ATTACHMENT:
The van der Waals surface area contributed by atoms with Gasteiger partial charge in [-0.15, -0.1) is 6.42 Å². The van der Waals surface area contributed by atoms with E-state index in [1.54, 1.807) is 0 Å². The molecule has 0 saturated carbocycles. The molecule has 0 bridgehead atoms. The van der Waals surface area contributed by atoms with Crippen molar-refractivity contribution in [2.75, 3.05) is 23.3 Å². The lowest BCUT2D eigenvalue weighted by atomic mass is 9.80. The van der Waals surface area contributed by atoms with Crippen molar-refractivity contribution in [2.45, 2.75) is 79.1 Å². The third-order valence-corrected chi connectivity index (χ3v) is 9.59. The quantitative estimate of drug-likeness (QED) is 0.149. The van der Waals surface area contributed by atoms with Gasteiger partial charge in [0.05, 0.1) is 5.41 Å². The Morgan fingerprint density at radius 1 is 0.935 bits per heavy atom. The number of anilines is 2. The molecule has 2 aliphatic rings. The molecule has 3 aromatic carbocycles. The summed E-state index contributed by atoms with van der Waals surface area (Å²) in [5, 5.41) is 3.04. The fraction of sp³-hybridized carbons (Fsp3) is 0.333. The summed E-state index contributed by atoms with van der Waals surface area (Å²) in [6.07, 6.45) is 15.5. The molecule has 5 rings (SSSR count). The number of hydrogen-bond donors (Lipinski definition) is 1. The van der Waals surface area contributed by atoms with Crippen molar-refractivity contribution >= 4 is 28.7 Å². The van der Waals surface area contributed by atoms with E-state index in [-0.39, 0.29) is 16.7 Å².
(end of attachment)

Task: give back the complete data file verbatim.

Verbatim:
The van der Waals surface area contributed by atoms with Gasteiger partial charge in [-0.15, -0.1) is 6.42 Å². The van der Waals surface area contributed by atoms with E-state index in [1.54, 1.807) is 0 Å². The molecule has 0 saturated carbocycles. The molecule has 0 bridgehead atoms. The van der Waals surface area contributed by atoms with Crippen molar-refractivity contribution in [2.75, 3.05) is 23.3 Å². The lowest BCUT2D eigenvalue weighted by atomic mass is 9.80. The van der Waals surface area contributed by atoms with Crippen molar-refractivity contribution in [2.45, 2.75) is 79.1 Å². The third-order valence-corrected chi connectivity index (χ3v) is 9.59. The quantitative estimate of drug-likeness (QED) is 0.149. The van der Waals surface area contributed by atoms with Gasteiger partial charge in [0.05, 0.1) is 5.41 Å². The Morgan fingerprint density at radius 1 is 0.935 bits per heavy atom. The number of anilines is 2. The molecule has 2 aliphatic rings. The molecule has 3 aromatic carbocycles. The summed E-state index contributed by atoms with van der Waals surface area (Å²) in [5, 5.41) is 3.04. The fraction of sp³-hybridized carbons (Fsp3) is 0.333. The summed E-state index contributed by atoms with van der Waals surface area (Å²) in [6.07, 6.45) is 15.5. The molecule has 5 rings (SSSR count). The number of hydrogen-bond donors (Lipinski definition) is 1. The van der Waals surface area contributed by atoms with Crippen molar-refractivity contribution >= 4 is 28.7 Å². The van der Waals surface area contributed by atoms with E-state index in [-0.39, 0.29) is 16.7 Å².